c.1855, 190 x 130mm, Ink and wash on paper
Born into an artistic family, William Strutt had his schooling at Jersey and, later, in Paris. In 1838, he entered the atelier of Michel-Martin Drolling, a pupil of the great neo-classicist painter Jacques-Louis David. In 1839, Strutt was admitted to the École des Beaux-Arts, where he was attracted by the work of the orientalists and was taught by one of them, Horace Vernet. He disliked England and, in 1850, after various jobs as a copyist, he booked a passage for Melbourne. Here he delighted in the ‘pure and searching light’ and worked as a painter and engraver.
Marrying in 1852, he took his wife and one child to Whakatū Nelson in 1855. He remained in Aotearoa for a year, mostly based in Taranaki, where he purchased a bush property between the Henui and Mangorei Rivers. There, he built a ‘whorry’ (whare). In Ngāmotu New Plymouth, he sketched Māori, mostly ‘the grim old and tattooed specimens’, and also favoured subjects in which those he depicted were involved in some strenuous activity.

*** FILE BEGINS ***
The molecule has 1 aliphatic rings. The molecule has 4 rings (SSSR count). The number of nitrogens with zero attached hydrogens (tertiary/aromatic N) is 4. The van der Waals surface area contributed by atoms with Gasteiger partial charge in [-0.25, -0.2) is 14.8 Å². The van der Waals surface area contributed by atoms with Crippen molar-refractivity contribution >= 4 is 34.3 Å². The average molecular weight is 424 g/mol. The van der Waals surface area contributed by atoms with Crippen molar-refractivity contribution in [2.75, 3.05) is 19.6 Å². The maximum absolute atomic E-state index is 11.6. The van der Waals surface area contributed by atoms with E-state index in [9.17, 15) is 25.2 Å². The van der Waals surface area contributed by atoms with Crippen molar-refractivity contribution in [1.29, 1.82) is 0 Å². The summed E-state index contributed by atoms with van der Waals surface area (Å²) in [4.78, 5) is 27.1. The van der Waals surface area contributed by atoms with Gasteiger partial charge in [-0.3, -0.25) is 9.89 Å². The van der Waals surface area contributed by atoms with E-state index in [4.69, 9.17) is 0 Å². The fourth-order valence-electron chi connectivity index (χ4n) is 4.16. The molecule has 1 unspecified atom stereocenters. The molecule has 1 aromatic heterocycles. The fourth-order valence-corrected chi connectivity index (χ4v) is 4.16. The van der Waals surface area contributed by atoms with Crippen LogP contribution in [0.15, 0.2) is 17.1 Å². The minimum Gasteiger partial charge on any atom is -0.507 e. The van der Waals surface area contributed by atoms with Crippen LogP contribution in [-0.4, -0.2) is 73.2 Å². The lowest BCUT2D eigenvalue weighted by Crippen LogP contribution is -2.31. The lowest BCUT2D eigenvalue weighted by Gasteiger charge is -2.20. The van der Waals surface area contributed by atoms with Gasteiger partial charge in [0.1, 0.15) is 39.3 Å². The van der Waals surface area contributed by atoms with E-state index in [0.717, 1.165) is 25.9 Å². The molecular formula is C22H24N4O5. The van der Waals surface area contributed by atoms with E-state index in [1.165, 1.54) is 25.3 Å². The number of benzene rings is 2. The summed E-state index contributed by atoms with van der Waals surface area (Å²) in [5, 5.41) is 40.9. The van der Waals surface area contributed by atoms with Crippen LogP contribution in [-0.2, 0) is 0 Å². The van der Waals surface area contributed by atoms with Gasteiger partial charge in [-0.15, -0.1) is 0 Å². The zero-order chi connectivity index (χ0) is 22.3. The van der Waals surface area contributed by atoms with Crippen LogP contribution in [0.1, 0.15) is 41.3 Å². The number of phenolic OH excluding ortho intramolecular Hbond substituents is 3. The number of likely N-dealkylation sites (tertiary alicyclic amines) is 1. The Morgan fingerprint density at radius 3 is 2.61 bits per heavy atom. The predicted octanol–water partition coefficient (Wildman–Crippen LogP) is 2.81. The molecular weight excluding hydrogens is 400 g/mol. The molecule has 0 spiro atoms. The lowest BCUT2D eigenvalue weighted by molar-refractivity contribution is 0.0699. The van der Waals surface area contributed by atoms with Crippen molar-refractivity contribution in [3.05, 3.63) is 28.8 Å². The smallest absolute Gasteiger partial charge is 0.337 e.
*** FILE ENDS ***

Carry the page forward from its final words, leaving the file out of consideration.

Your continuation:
In sketchbooks now in the Alexander Turnbull Library, Strutt accumulated material for historical compositions. All subjects are observed with analytical skill. In 1856, he visited Tāmaki Makaurau and it appears that soon afterwards he sold his tools and his land and returned to Melbourne, where he was a founding member of the Victorian Society of Fine Arts. In 1862, he left for England, settling in Sussex, where he painted subjects related to history and classical mythology.